Now, there are more blended families appearing on billboards, TV, and film, and there’s not going to be any way that stylists are not going to learn how to style textured hair. Once a week, somebody is sitting on your chair with some sort of texture, and I’m not talking about like curly or color. I’m talking about people. I feel like that’s what the future is looking like and I’m super excited because I finally feel that people are understanding. 

What inspired you to create the Forever Curls Academy?

Leysa Carrillo Talks Expanding The Scope of Texture Hair Education For Stylists

Ten years ago, I was going viral in multiple communities, and I kept thinking, How much impact can I have on this community? Just me being at the salon, right behind the chair? I would help other salons with texture education because I was achieving healthy, beautiful, light colors without destroying the curls. Hence, the curls were forever, but I didn’t have branding, no name, anything.  I felt like I needed to do this, did you know? That’s The only way I can impact more people: if I can teach what I know. So more stylists could help girls like me, but it wasn’t enough. I’m a pioneer, so when I started teaching, I remember the only education available was Deva Curl.

I created the first academy where I could have a more intimate scenario where they can literally set up and get certified with a technique you learn in a day. The Academy is a hybrid learning system where we track your progress in so many different ways, both online and in person. The reason I created it was because I wanted people to be really, really good, not just learn technique and just do their haircut good, but understand the beauty of all textures.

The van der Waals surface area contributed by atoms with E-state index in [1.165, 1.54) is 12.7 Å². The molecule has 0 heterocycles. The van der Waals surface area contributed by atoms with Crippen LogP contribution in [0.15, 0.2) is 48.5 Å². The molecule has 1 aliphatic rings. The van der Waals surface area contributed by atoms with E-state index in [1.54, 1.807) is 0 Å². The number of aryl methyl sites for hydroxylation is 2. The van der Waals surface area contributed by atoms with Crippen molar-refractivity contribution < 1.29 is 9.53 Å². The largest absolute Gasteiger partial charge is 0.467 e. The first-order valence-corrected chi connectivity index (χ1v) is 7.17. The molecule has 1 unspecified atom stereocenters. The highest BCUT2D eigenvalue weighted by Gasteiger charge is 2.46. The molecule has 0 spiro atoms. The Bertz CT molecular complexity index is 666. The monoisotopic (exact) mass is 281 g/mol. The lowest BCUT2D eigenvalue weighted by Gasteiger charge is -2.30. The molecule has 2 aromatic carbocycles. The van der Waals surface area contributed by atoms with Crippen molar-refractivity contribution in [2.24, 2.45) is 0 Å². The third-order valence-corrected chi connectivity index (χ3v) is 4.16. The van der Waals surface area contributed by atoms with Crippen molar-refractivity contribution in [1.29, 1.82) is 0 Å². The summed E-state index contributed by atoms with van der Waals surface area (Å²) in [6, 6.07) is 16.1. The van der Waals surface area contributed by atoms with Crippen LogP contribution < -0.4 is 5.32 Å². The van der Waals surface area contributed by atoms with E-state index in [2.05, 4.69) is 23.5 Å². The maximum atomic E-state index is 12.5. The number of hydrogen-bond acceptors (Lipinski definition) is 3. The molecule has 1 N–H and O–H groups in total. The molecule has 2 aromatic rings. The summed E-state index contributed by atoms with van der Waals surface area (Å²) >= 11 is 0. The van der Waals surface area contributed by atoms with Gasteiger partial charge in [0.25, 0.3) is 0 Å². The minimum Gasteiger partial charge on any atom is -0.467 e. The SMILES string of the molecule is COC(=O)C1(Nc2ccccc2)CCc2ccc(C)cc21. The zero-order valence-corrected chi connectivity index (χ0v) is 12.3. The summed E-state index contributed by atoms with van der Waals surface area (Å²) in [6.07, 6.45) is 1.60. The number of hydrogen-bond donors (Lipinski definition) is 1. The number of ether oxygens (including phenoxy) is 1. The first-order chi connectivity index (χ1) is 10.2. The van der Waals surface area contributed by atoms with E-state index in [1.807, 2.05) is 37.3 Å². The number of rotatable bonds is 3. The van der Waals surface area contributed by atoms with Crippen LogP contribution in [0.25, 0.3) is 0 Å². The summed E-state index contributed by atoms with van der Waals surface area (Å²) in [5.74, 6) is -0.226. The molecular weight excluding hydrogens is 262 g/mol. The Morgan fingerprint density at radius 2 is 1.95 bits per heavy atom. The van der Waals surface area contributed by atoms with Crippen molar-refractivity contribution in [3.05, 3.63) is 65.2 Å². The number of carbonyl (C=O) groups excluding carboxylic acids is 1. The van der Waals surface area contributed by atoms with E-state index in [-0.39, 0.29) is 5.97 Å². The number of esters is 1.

Texture education can be a textbook in itself. What inspired the type of content you wanted to cover?

When I realized that people think one style of cut or one set of products can be used across all textures. There’s going to be different scenarios like where they live, their cultural background, how many textures are in their head, their current hair regimen. Not to mention that there is a big factor about the trauma that can happen with color, bleaching, and straightening. So when I go over the content, I want the students to understand the culture behind the hair. 

Image Source: @leysahairandmakeup

You need to understand where the person comes from and that should come from the first interaction when you send a text. I go over for example, genetics, people don’t talk about it. A customer could come with with a picture of a cut that they want, but genetically they were never going to have that. No matter what we do, so I teach how can you say that to somebody? How can you communicate effectively and with empathy?